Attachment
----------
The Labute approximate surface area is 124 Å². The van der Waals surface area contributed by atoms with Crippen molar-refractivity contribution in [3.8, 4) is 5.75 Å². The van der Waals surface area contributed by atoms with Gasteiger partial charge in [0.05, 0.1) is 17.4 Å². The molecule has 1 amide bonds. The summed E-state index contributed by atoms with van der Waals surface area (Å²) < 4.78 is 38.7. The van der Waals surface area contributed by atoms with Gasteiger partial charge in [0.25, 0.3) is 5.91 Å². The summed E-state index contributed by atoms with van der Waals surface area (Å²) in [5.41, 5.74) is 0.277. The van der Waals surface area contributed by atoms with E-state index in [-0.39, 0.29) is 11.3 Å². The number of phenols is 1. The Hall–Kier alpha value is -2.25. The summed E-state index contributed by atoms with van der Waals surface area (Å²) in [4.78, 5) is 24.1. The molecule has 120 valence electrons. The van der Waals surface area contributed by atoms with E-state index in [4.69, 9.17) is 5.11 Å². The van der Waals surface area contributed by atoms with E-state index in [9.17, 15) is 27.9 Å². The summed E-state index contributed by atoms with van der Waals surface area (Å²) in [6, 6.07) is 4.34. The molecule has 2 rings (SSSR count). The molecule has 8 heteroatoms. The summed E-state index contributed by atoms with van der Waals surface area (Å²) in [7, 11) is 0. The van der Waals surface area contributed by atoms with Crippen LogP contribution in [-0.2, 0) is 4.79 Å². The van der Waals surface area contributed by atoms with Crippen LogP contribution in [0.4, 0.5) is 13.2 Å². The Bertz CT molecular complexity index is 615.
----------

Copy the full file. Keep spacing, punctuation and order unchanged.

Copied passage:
The Labute approximate surface area is 124 Å². The van der Waals surface area contributed by atoms with Crippen molar-refractivity contribution in [3.8, 4) is 5.75 Å². The van der Waals surface area contributed by atoms with Gasteiger partial charge in [0.05, 0.1) is 17.4 Å². The molecule has 1 amide bonds. The summed E-state index contributed by atoms with van der Waals surface area (Å²) < 4.78 is 38.7. The van der Waals surface area contributed by atoms with Gasteiger partial charge in [0.25, 0.3) is 5.91 Å². The summed E-state index contributed by atoms with van der Waals surface area (Å²) in [5.41, 5.74) is 0.277. The van der Waals surface area contributed by atoms with E-state index in [-0.39, 0.29) is 11.3 Å². The number of phenols is 1. The Hall–Kier alpha value is -2.25. The summed E-state index contributed by atoms with van der Waals surface area (Å²) in [4.78, 5) is 24.1. The molecule has 120 valence electrons. The van der Waals surface area contributed by atoms with E-state index in [4.69, 9.17) is 5.11 Å². The van der Waals surface area contributed by atoms with E-state index in [9.17, 15) is 27.9 Å². The summed E-state index contributed by atoms with van der Waals surface area (Å²) in [6, 6.07) is 4.34. The molecule has 2 rings (SSSR count). The molecule has 8 heteroatoms. The summed E-state index contributed by atoms with van der Waals surface area (Å²) in [7, 11) is 0. The van der Waals surface area contributed by atoms with Crippen LogP contribution in [-0.2, 0) is 4.79 Å². The van der Waals surface area contributed by atoms with Crippen LogP contribution in [0.4, 0.5) is 13.2 Å². The Bertz CT molecular complexity index is 615.